Optical device for checking the flatness and smoothness of a surface

Device for checking of flatness and smoothness of an item (10) comprising components for measuring of flatness with an interference method and for measuring of smoothness with a reflection method, where the item (10) or a mirror (23) close to the item can be tilted in two directions until stripes of an interference pattern created on a first image plane (14) have a predetermined distance and a predetermined general direction, the deviations from flatness being calculated from the distance and curvature of the stripes, and the smoothness being calculated from the brightness variations in the mirror image created by the reflection method on a second image plane (22).

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Description

BACKGROUND OF THE INVENTION

It is previously known to measure the flatness of polished metal surfaces by interference methods or by reflection methods. Both methods have specific limitations which makes it difficult to fully utilize them. The present invention combines both methods, which improves the accuracy and is easier to automatize than either method alone.

Interference methods utilize preferably monochromatic light, which is split in two optical rays, one reflected from the surface to be measured and the other reflected from a high quality flat reference surface. The two optical rays are merged and form an interference pattern of dark and light stripes, where the distance between stripes is reversely proportional to the angular misalignement and the ratio between the curvature of the stripes and their distance is proportional to the height profile. A limitation with interference methods is that if the angles in the optical paths are chosen to give great distance between stripes, the height profile can be measured with high accuracy but only along a few lines on the surface, and if the angles are chosen to give shorter distances between stripes, the height profile can be measured along several lines on the surface but with lesser accuracy. There is a considerable risk of overlooking local defects.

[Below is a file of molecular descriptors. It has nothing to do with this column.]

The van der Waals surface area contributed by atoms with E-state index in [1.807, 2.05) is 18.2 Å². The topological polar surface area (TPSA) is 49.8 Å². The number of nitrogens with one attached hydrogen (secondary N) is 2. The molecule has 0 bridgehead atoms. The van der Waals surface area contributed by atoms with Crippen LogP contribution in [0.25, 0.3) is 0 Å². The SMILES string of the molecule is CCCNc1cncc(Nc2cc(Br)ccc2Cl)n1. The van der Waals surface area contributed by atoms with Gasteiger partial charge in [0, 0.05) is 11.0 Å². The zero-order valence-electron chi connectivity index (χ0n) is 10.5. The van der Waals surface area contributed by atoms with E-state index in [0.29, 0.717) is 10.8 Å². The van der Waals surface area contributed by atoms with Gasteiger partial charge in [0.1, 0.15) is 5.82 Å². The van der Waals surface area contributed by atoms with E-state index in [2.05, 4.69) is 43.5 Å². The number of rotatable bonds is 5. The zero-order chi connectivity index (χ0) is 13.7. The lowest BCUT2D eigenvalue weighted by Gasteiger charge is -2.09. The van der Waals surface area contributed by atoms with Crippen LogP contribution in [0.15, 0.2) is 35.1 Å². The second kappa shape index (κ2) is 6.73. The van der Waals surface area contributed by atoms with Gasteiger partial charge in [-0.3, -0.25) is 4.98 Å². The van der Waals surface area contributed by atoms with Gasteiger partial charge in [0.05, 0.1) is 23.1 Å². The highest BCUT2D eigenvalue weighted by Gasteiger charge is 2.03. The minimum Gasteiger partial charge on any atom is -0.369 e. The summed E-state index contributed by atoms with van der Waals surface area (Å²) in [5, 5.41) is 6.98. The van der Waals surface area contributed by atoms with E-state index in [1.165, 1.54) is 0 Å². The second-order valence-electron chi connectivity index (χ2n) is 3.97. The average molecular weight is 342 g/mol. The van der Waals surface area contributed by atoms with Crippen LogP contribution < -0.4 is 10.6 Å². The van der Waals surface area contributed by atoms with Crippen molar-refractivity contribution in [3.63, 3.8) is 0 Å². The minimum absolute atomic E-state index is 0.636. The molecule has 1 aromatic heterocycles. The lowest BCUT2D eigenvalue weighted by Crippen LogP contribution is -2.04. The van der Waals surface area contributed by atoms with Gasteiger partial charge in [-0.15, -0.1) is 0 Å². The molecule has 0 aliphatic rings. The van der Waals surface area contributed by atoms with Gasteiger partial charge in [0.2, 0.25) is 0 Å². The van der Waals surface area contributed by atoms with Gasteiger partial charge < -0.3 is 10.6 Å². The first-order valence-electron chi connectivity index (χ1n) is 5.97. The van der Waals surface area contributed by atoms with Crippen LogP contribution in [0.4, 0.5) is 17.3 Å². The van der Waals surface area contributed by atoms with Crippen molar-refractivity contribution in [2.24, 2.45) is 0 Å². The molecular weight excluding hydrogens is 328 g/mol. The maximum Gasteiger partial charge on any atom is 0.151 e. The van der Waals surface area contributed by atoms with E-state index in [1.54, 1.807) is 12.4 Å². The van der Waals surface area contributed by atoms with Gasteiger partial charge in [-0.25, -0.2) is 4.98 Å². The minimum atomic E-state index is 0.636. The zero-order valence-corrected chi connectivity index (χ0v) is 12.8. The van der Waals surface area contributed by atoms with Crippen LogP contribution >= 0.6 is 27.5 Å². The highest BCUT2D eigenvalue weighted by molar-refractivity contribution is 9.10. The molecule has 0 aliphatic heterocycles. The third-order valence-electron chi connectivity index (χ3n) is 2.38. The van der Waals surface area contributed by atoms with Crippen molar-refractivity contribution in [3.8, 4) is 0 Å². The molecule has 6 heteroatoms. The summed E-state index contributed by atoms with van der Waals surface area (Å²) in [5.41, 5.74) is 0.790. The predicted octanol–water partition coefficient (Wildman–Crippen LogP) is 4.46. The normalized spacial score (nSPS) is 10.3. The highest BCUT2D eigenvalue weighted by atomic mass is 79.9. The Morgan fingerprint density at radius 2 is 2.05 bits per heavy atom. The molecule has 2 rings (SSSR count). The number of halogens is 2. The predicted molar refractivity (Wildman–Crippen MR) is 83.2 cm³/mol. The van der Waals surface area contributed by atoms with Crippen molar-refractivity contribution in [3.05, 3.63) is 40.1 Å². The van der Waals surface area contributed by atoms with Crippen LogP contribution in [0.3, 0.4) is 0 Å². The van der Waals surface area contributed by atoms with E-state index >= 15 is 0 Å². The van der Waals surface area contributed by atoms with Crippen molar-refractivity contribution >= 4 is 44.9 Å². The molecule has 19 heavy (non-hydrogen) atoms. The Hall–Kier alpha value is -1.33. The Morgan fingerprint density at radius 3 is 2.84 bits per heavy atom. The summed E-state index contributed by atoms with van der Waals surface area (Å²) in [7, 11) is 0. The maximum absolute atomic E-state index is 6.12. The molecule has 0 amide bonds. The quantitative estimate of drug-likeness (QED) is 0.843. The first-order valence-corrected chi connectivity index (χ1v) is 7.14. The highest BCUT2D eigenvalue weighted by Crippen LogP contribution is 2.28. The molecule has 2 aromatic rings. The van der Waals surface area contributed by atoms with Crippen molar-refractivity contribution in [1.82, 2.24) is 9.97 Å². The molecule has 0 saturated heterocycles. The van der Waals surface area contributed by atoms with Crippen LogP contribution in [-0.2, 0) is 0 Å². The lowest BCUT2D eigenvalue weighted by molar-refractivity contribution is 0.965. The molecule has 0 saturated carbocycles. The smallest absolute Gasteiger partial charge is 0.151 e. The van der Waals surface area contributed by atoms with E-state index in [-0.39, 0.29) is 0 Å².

Reflection methods illuminate the surface from a point source of light, and in an image plane there is a continuous two-dimensional light distribution related to the flatness deviations for all points of the surface. The light distribution can be converted by mathemathical methods to a map of the deviation from flatness, and local smoothness defects such as scratches and grinding marks are clearly visible. For the mathematical conversion it is important to know the angular alignment of the surface very accurately.

SUMMARY

According to the invention an interference method is used to orient the surface with high accuracy and to give a general view of skewness and bulging of the surface, and thereafter a reflection method to give a detailed overall picture of grinding marks, scratches and other local deviations from smoothness. A device employing a combination of both methods will give comprehensive and accurate information about the flatness and smoothness deviation of the surface, and can be automated for checking large numbers of items from a production line.

BRIEF DESCRIPTION OF THE DRAWINGS

FIGS. 1 and 2 indicate in principle the location of the components employed, relative to the surface of the item to be checked. FIG. 1 shows a device where the item (10) to be checked is directly illuminated by a laser light source (11) as well as a non-coherent light source (21), and FIG. 2 shows a device where the light sources illuminate a virtual image (24) created by reflection of the real item (20).

DETAILED DESCRIPTION OF PREFERRED EMBODIMENTS